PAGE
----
Colorado Domestic Violence Cases Prosecuting With No Victim – Can They Still Go To Trial?
Some Basic Issues – Denver, Colorado Domestic Violence Arrest, Crimes & Laws
Denver, Colorado criminal defense lawyers who investigate the arrests and investigations of those charged with Domestic Violence or domestic offenses are called upon to handle a wide spectrum of crimes.
Why You Cannot Rely On The Colorado Domestic Violence Victim’s Promise Not To Testify
The power of the subpoena in a Colorado Domestic Violence case cannot be underestimated.
Colorado’s District Attorney’s Offices will make several attempts to reach and “capture” the cooperation of alleged victim’s of Domestic Violence as early as possible and keep the victim in the prosecutor’s “camp.”
The experienced DV defense lawyer knows not to rely on an a victim’s promise not to cooperate. In Colorado the defense of the case begins at the time of the arrest and does not end until the case is resolved by a dismissal, a plea bargain or a trial.
Again – since both sides – the defense and the prosecution – are trying to “lock in” the alleged domestic violence victim into clear statements that would be beneficial to their “side.” The importance of the tactical advantage of getting the statement and simultaneously seizing the opportunity to find additional evidence can be critical to the successful defense of these case.
An experienced and intelligent prosecutor will seek the immediate cooperation of the domestic violence victim because he or she knows that by obtaining a favorable statement and then locking in the appearance of the victim at every court appearance after the questioning and investigation has been completed – the prosecutor has a much better chance of winning at trial.
The Authority To Arrest The Victim For Refusing To Come To Court In Colorado
If the alleged victim in a Colorado domestic violence case is personally served with a subpoena – that person – typically the original complainant in the case – cannot simply ignore that subpoena and not show up to testify.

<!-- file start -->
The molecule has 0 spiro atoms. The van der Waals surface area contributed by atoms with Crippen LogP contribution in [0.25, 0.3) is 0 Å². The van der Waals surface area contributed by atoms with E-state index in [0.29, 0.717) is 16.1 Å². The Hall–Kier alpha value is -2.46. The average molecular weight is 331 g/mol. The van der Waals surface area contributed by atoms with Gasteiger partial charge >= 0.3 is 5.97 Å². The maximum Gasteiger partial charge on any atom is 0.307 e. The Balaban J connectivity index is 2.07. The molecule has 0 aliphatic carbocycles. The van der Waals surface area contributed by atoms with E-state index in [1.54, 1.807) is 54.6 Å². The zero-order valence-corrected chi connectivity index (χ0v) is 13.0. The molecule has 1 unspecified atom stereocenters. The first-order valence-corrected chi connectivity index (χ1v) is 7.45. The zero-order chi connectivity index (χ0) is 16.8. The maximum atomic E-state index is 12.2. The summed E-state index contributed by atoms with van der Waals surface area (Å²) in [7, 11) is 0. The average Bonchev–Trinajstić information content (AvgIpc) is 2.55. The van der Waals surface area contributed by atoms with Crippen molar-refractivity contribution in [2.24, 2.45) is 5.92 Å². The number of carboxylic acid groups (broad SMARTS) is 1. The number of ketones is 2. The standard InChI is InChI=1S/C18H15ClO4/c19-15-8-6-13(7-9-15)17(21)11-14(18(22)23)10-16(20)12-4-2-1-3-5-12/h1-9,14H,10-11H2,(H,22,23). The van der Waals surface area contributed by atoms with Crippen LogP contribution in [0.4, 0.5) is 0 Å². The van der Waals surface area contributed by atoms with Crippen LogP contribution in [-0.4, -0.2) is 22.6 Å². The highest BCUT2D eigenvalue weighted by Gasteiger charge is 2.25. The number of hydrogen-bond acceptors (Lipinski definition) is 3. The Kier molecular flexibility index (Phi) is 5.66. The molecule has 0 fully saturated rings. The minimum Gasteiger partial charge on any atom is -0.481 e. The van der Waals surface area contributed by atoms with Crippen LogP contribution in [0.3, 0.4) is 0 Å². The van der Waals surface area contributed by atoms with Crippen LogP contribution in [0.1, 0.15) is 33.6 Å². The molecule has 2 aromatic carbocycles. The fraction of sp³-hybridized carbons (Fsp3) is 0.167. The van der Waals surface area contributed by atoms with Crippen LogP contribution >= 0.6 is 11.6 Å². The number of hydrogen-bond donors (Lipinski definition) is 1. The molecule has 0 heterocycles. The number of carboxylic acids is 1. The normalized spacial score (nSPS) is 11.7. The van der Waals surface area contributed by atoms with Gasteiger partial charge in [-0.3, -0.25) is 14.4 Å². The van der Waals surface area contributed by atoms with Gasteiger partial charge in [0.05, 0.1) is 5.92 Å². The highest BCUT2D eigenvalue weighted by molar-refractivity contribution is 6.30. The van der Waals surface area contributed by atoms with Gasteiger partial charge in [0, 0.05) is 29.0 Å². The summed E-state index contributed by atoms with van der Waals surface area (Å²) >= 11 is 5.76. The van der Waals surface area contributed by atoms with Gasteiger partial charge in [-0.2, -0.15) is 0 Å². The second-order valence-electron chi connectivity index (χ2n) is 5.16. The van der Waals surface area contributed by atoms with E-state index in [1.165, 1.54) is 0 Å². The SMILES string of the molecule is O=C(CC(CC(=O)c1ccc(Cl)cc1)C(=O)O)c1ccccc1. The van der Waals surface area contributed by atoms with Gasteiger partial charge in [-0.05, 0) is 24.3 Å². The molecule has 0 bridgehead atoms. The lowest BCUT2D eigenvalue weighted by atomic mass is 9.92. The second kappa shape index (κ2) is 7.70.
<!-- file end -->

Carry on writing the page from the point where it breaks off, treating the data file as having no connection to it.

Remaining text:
A subpoena requiring the victim’s presence is absolute. A judge can and will enforce – (through the issuance of an arrest warrant) – that subpoena to compel the appearance of the victim on the date, place and time listed on the paper. However, equally true is the fact that a District Attorney CANNOT compel the victim to appear in his or her office for an interview. A subpoena cannot force ANY party to meet with and speak with the DA – prosecutor.
Furthermore – not only can an alleged victim of domestic violence not be required to speak to the DA they cannot be forced to give – write – or sign a statement for the prosecutor EVEN IF the victim appears as requested in the DA’s office OR the courthouse. ANY witness can be compelled to testify by the personal service of a subpoena or up on court order – but that is the limits of the state’s power over the victim.
The decision is totally up to the victim – she (usually she) is the person who must make the decision and she must decide what is in her best interests. The decision is hers and hers alone to make.
The Parts And Factors In The Decision To Make A Statement
The alleged victim of domestic violence is often not treated as “a whole person.” She is told what to think, what to feel, how to act, and what is allegedly in her best interest. Often patronizing “victim advocates” believe THEY know what is best for the alleged victim and ignore her wishes and her feelings.
I recommend the alleged victim of domestic violence think through the case slowly, rationally, and intelligently. Prosecutors often do not see the big picture – and do not have a full understanding of the lives they may destroy. Like every witness to and every victim of a crime – the victim of domestic violence has rights that must be protected. They should be allowed to make the decisions in their life.
No one should TELL the victims of crime what to do – whether that is the state of Colorado or the person who is charged with the crime.
Can A Colorado Domestic Violence Case Be Prosecuted – Brought To Trial Without A Victim?
How can they prosecute the case – a Domestic Violence case -without the cooperation of the witness or victim to the crime?
The presence of the alleged victim of a domestic violence case -such as where there are charges of third degree assault, harassment, criminal mischief, false imprisonment or other similar offenses would appear – at first glance – to be absolutely necessary.
Even if your spouse, partner, or girlfriend does not want to cooperate with the police or prosecutors, your criminal case does not just “go away.” DA’s often believe – with very little evidence – that you are a threat to another person’s safety especially if the victim makes allegations – false or otherwise – that there has been past abuse.
Finally – even if alleged victims of domestic violence demand they the DA “drop the charges,” the DA – prosecutors can ignore that demand and go forward with the case.
This is how it usually happens:
Using The Defendant’s Statements And Or Confession Against Him At Trial In A Colorado Domestic Violence Case.